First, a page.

One repeatedly hears that some conservatives and Republicans will either vote Democrat or not vote at all—out of anger at the Republican Party.
According to these Republican holdouts, the Republicans have governed as Democrats-lite by greatly increasing government spending and doing little about illegal immigration. Accordingly, it is better to have liberal government under liberals than liberal government under Republicans, and the Republicans need to be taught a lesson so that in the future they will govern as authentic Republicans.
Conservatives should file this thinking under the heading “Cathartic,” but not under “Smart.”
One of the great realizations one comes to as the years pass is how small a role reason plays in most people’s decisions. From choosing products based on their packaging to deciding how to vote, passion and emotion usually eclipse reason.
Any Republican, let alone conservative, who votes Democrat or stays home out of pique with the Republican Congress or the president has chosen emotion over reason.
Have the Bush administration and Republican Congress spent too much money? Of course. And it really is quite annoying. Nothing unites conservative and moderate Republicans as does opposition to big government.
So it is not surprising that so many Republicans are furious at the increases in government spending, such as the staggeringly expensive Medicare prescription drug plan.
Add to this the fury of the conservative base of the Republican Party at the administration’s apparent apathy toward illegal “immigration,” and you have an Election Day problem.
Now, regarding spending, I share Republicans’ anger. Republicans who don’t control government spending do far more harm than Democrats who don’t. Why? Because when the smaller-government party expands government, those who believe in smaller government have nowhere to turn.
Nevertheless, if it were not for the Bush administration, we never would have gotten the substantial tax cuts that have led to such a robust economy (especially impressive in light of the costs of the war in Iraq and of Katrina).
As for illegal immigration, here, too, I identify with those who are frustrated that Republicans have not done more while in control of both the executive and legislative branches of government. But at least President Bush has signed a bill authorizing the building of a 700-mile fence along the U.S.-Mexico border. No Democratic president would do that. If you care about reducing illegal immigration, isn’t that reason enough to prevent the Democrats from gaining power?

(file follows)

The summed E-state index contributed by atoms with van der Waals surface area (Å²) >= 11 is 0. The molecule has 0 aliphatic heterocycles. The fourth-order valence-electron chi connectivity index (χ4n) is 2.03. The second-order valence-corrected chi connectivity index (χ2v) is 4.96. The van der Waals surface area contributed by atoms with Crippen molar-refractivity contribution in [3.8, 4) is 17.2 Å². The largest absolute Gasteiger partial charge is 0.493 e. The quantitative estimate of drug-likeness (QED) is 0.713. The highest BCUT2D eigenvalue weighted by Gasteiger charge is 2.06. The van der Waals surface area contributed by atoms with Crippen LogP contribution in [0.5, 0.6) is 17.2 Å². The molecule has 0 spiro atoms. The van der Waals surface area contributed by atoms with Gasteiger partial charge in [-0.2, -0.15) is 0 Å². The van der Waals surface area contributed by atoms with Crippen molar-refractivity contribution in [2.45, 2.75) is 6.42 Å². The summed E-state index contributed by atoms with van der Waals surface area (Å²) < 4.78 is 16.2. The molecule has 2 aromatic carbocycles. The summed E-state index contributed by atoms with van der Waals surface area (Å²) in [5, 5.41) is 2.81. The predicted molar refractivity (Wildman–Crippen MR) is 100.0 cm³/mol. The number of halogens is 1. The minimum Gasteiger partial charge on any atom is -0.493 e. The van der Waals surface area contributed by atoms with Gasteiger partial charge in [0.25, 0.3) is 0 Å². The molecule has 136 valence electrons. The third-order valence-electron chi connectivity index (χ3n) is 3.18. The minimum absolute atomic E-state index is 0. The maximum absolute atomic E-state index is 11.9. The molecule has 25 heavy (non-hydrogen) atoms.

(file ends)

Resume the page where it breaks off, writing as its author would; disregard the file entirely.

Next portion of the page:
And what about the single most important reason to elect Republicans—the appointment of judges, especially justices to the Supreme Court? What sort of reasoning would lead a conservative to conclude that it is more important to express anger at Republicans than to prevent Democrats from appointing Supreme Court justices and other judges?
And taxes—what rational conservative would prefer tax increases, one of the major goals of the Democratic Party?
As regards national security, what sort of Republicans are so angry at the Bush administration and/or the Republican Congress that they would want to replace the party that made the Patriot Act and NSA wiretapping possible with the party that opposes the Patriot Act and NSA wiretapping? And doesn’t the Bush administration deserve credit for the absence of a single terrorist attack on American soil since 9/11?
How about Social Security? Why would a rational Republican want to reward the party that opposed any attempt to fix a system that will fail the next generation of Americans—and hurt the Republican president who bravely, if ultimately futilely, spent political capital trying to fix it?
And what about tort reform? Republicans have begun reducing abuses of the legal system by passing some tort reform legislation. With Democrats in power, such achievements will be reversed, and trial lawyers and legislators will be empowered to continue to damage this country through law. That is, after all, why trial lawyers are among the biggest donors to the Democratic Party.
Finally, please remember that it was disaffected Republicans who voted for Ross Perot who helped elect Bill Clinton president, and it was disaffected Democrats who voted for Ralph Nader who helped elect George W. Bush president. Unless you run yourself, dear annoyed Republican, you will never find an ideal candidate. Compared to you and your conservative principles, real-life Republicans are indeed a failure. But compared to real-life Democrats, they are almost giants.
Vote out of anger, and you’ll either vote Democrat or stay home. Vote out of reason, and you’ll vote Republican. Please choose reason. If you don’t like the Republican candidate, the place to get rid of him is in the primary, not the general election. The general election is not between good Republicans and irresponsible Republicans; it’s between Republicans and Democrats.
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